Filed Under:

The Movie Alan Cumming Has 'Seen A Million Times'

Play associated audio

The weekends on All Things Considered series Movies I've Seen A Million Times features filmmakers, actors, writers and directors talking about the movies that they never get tired of watching.

For actor Alan Cumming, whose credits include Romy and Michelle's High School Reunion, X2, The Good Wife and Any Day Now — currently playing in theaters — the movie he could watch a million times is Christopher Guest's Waiting for Guffman.

Interview Highlights

On why Waiting for Guffman is more than just a comedy

"You absolutely feel for Corky and these other characters. You think, they really do believe that they're going to Broadway. And the shock of realizing that's not going to happen is so awful for them and you completely are there with them, even though you know they're insane to believe it."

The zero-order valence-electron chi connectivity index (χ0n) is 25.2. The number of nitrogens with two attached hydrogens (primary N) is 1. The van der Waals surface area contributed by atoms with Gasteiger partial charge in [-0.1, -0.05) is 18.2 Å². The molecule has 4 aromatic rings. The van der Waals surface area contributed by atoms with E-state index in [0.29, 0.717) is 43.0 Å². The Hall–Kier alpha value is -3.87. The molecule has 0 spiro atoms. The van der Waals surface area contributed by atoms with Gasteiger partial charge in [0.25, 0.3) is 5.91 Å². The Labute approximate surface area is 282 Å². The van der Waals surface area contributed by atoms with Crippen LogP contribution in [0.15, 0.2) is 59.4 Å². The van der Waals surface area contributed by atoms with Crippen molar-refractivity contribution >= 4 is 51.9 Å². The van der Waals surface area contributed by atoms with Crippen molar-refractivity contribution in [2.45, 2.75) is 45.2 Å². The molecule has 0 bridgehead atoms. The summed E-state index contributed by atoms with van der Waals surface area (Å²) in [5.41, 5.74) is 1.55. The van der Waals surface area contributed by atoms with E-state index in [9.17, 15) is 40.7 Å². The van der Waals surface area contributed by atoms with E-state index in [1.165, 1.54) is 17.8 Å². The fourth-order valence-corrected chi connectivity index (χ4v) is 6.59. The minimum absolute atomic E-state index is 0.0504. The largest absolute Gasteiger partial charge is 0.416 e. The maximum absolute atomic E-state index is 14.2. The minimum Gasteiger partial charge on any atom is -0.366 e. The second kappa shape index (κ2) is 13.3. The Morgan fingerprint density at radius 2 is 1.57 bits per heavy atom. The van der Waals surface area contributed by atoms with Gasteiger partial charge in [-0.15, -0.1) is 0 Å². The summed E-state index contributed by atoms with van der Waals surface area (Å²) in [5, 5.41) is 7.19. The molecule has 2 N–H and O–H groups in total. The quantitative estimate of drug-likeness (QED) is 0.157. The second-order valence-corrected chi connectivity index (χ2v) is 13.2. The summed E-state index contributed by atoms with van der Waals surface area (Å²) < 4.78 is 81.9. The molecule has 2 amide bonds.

On his love for the actors in the movie

"The people in this film, I have gushed to in a really, like a fan-crazy way, in the way that people do it to me and I kind of think: 'Imagine behaving like that.' And I've done it to them. I did it to Eugene Levy, I did it to Fred Willard. Um, I've never met Christopher Guest. I don't know if I could handle it."

Copyright 2013 National Public Radio. To see more, visit


No Meekness Here: Meet Rosa Parks, 'Lifelong Freedom Fighter'

As the 60th anniversary of the historic Montgomery Bus Boycott approaches, author Jeanne Theoharis says it's time to let go of the image of Rosa Parks as an unassuming accidental activist.

Internet Food Culture Gives Rise To New 'Eatymology'

Internet food culture has brought us new words for nearly every gastronomical condition. The author of "Eatymology," parodist Josh Friedland, discusses "brogurt" with NPR's Rachel Martin.
WAMU 88.5

World Leaders Meet For The UN Climate Change Summit In Paris

World leaders meet for the UN climate change summit in Paris to discuss plans for reducing carbon emissions. What's at stake for the talks, and prospects for a major agreement.


What Information Do Intelligence Agencies Need To Keep U.S. Safe?

In the aftermath of the deadly terrorist attacks in Paris, NPR's Scott Simon speaks with Bruce Hoffman of Georgetown University about what information intelligence agencies need to keep the U.S. safe.

Leave a Comment

Help keep the conversation civil. Please refer to our Terms of Use and Code of Conduct before posting your comments.